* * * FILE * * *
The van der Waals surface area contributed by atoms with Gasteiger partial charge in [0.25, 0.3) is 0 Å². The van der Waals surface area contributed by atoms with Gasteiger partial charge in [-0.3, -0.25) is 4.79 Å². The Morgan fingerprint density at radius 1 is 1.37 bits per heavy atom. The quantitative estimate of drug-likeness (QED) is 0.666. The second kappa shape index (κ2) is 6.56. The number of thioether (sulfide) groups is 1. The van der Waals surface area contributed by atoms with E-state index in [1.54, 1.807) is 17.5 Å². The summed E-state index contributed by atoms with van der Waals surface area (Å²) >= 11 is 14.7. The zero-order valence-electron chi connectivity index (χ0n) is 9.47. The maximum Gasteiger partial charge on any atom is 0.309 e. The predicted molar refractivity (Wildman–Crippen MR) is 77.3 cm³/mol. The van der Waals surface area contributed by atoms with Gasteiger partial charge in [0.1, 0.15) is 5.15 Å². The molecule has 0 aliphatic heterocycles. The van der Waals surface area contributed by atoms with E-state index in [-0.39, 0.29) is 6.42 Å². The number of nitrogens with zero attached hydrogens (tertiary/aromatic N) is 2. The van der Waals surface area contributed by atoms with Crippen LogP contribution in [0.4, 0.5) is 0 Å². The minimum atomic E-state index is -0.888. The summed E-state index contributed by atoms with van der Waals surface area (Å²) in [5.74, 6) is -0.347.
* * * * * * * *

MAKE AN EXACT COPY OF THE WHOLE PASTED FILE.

The van der Waals surface area contributed by atoms with Gasteiger partial charge in [0.25, 0.3) is 0 Å². The van der Waals surface area contributed by atoms with Gasteiger partial charge in [-0.3, -0.25) is 4.79 Å². The Morgan fingerprint density at radius 1 is 1.37 bits per heavy atom. The quantitative estimate of drug-likeness (QED) is 0.666. The second kappa shape index (κ2) is 6.56. The number of thioether (sulfide) groups is 1. The van der Waals surface area contributed by atoms with E-state index in [1.54, 1.807) is 17.5 Å². The summed E-state index contributed by atoms with van der Waals surface area (Å²) >= 11 is 14.7. The zero-order valence-electron chi connectivity index (χ0n) is 9.47. The maximum Gasteiger partial charge on any atom is 0.309 e. The predicted molar refractivity (Wildman–Crippen MR) is 77.3 cm³/mol. The van der Waals surface area contributed by atoms with Gasteiger partial charge in [0.1, 0.15) is 5.15 Å². The molecule has 0 aliphatic heterocycles. The van der Waals surface area contributed by atoms with E-state index in [-0.39, 0.29) is 6.42 Å². The number of nitrogens with zero attached hydrogens (tertiary/aromatic N) is 2. The van der Waals surface area contributed by atoms with Crippen LogP contribution in [0.4, 0.5) is 0 Å². The minimum atomic E-state index is -0.888. The summed E-state index contributed by atoms with van der Waals surface area (Å²) in [5.74, 6) is -0.347.